The tibial component 20 in the embodiment shown is a one piece structure of UHMWPe having an upper platform section 28 and a depending spike 29 which facilitates securing the component 20 to tibia 21. Tibial component 20 may be manufactured by forming a tibial component blank 23 (FIGS. 6 and 7) by known techniques such as machining and molding or the like. The blank is then secured in an appropriate position for being worked by a revolving cutting tool The cutting surface 26 of cutting tool 24 for the embodiment of FIGS. 1-5 is made in the form of a surface of revolution corresponding to the geometry of articulating surface ]2 of femoral component 10.
Tool 24 revolves rapidly about axis X--X which is parallel to the plane 27 of the face of tibial component blank 23. Additionally, the tool 24 has a Z axis which bisects the tool from left to right as seen in FIG. 6, which passes through the axis of revolution X--X of the tool and which is perpendicular to the plane 27 of the face of blank 23. The Z axis is the axis along which tool 24 translates and about which tool 24 rotates in forming the novel Helicoid surface of the tibial component or bearing of this invention. In the embodiment of FIGS. 1-7, the Z axis is coincident with the central longitudinal axis of tibial component 20. However, as discussed below, it may be displaced therefrom.
Thus in forming surface 12, the rapidly revolving cutter surface 26 of tool 24 is advanced against the surface 25 of blank 23 by translating tool 24 toward blank 23 along the Z axis. Translation is continued until the cutter surface 26 is in engagement with the full upper surface of blank 23 as is shown in FIGS. 8 and 9. At this position the axis of revolution X--X is located at the Z=O position. It should also be noted that at this point in the forming operation no rotation of the tool 24 about the Z axis has occurred. Accordingly, in this position, with the angle of rotation of tool 24 being designated as ⊖, the position of tool 24 with respect to blank 23 is Z=O, O=⊖.
As will be recognized by those skilled in these arts, this first cut results in the formation of a surface on the tibial component which is the reverse of the surface 26 of tool 24. However, in order to achieve the Helicoid surface of the novel bearing of this invention, the following additional manufacturing steps are taken. With cutting tool 26 continuing to rapidly revolve around axis X--X, it is translated upwardly from the Z=O position while at the same time being rotated about the Z axis. Clockwise rotation of the tool as seen from the top is positive ⊖ rotation and causes the tool to form the left rear quadrant and the right front quadrant of the finished Helicoid bearing surface. Upon completion of formation of these two surfaces, the tool is rotated and translated back to the Z=O, O=⊖ position and once again translated upwardly from the Z=O position while at the same time being rotated in a counterclockwise direction (negative ⊖ rotation) to form the left front and right rear quadrants of the Helicoid bearing surface.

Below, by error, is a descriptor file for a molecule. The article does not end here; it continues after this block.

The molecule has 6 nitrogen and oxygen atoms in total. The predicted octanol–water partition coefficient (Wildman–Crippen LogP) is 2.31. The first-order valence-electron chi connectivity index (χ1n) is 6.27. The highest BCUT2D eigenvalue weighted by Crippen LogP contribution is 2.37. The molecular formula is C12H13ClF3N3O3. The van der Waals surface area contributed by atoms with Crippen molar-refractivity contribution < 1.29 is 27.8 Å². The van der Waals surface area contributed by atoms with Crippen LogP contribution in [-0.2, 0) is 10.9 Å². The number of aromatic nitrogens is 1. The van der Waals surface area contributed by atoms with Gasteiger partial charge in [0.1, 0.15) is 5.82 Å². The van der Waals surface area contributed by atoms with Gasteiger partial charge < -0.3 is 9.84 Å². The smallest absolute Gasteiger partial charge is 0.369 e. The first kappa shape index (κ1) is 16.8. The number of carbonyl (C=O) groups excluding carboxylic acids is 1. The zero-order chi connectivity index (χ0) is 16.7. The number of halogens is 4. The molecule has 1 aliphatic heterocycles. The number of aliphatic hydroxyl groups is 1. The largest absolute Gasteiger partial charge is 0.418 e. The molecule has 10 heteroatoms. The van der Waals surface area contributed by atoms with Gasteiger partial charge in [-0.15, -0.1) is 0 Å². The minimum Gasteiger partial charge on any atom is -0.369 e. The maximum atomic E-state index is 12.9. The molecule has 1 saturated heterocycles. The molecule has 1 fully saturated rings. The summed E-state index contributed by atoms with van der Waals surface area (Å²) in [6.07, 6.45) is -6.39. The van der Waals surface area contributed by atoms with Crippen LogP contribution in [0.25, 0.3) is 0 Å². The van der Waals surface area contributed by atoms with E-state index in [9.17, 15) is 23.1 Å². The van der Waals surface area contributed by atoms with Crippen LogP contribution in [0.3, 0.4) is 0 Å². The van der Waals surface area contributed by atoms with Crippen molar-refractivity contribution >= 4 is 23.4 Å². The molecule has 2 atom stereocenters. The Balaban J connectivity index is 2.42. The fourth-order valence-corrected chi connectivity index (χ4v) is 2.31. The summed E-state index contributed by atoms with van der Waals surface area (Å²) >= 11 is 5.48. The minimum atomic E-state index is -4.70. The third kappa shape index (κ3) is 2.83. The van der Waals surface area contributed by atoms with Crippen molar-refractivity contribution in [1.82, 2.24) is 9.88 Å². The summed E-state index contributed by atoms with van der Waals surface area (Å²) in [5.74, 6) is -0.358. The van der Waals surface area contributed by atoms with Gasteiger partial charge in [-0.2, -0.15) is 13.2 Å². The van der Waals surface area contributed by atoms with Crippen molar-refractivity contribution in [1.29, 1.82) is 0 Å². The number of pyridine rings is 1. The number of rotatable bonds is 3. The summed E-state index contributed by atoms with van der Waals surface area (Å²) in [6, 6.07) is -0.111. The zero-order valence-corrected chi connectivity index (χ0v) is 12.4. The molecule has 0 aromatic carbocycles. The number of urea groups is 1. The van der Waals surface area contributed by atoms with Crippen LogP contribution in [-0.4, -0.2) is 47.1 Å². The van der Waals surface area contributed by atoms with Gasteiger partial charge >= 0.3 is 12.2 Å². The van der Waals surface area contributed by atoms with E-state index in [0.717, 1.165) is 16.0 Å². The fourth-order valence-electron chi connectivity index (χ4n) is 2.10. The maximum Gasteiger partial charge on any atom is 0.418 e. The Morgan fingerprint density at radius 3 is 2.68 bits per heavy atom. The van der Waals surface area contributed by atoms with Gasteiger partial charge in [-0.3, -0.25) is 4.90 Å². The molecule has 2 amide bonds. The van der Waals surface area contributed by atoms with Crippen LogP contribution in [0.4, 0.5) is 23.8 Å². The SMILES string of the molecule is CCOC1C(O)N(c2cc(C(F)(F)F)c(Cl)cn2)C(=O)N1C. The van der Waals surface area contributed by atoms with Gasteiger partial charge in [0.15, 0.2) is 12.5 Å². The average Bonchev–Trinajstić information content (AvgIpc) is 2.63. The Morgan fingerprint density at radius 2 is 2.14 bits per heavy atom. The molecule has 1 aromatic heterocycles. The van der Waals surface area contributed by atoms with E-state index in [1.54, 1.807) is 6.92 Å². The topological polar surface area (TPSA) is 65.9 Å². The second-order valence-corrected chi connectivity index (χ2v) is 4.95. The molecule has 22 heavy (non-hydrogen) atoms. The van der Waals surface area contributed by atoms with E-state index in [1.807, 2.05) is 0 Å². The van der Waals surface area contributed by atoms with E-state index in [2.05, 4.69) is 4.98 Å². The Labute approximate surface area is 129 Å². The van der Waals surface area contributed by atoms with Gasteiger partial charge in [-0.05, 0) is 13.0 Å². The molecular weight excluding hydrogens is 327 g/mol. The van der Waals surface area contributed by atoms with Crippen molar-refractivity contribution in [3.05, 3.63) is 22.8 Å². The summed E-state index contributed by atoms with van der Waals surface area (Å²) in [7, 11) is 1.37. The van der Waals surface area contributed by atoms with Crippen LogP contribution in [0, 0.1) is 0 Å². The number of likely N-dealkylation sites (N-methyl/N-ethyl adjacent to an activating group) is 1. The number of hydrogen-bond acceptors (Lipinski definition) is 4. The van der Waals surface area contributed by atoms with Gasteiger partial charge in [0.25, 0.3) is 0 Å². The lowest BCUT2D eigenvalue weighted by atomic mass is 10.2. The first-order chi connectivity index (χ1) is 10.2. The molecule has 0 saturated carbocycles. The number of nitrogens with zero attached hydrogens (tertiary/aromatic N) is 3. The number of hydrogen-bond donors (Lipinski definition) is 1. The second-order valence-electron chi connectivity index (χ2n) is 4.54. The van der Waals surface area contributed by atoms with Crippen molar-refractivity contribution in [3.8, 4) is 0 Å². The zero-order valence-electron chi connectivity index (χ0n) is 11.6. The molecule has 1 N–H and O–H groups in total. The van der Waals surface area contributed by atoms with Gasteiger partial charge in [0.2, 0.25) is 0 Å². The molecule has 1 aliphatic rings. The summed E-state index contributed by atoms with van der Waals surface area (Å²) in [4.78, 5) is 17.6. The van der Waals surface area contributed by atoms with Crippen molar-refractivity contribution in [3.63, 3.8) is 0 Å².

The amount of translation Z along the Z axis is a function of the amount of rotation ⊖ of the cutting tool 24, i.e., Z=f(⊖). In both positive and negative ⊖ rotations, the simultaneous rotation and translation continue until the cutting surface 26 of tool 24 no longer engages the upper surface of tibial element 20. These positions of disengagement may be designated ⊖=⊖1 and ⊖=-⊖1.
The relationship between translation (Z) and rotation (⊖) for a Helicoid surface resulting from the foregoing manufacturing operation is defined by the equation:
Z=B-[B2 (A⊖)2] 1/2 (1)
where Z is the position of the X--X axis above Z=O, A (FIG. 6) is a surface parameter equal to the distance from the Z axis to a plane which contains the largest outside diameter G (FIG. 8) of the cutting surface 26 of tool 24, and B is equal to R-G where R (FIG. 10) is a surface parameter equal to the desired lateral radius of curvature of the resulting articulating surface. This resulting surface is the surface of a volume swept by the simultaneous rotation and translation of a body where, when the surface of the body is a surface of revolution, the axis of rotation is not coincident with the axis of the surface of revolution, and where equation (1) is not the equation of a straight line (a helix). The curve of intersection of a cylinder with axis Z and radius A, and the Helicoid surface, will have a local principal radius of curvature R, at all points on the intersection curve in a plane tangent to the cylinder at these points. Viewed in another way, R is the radius of the intersection curve in a plane formed by unwrapping the cylinder into the plane.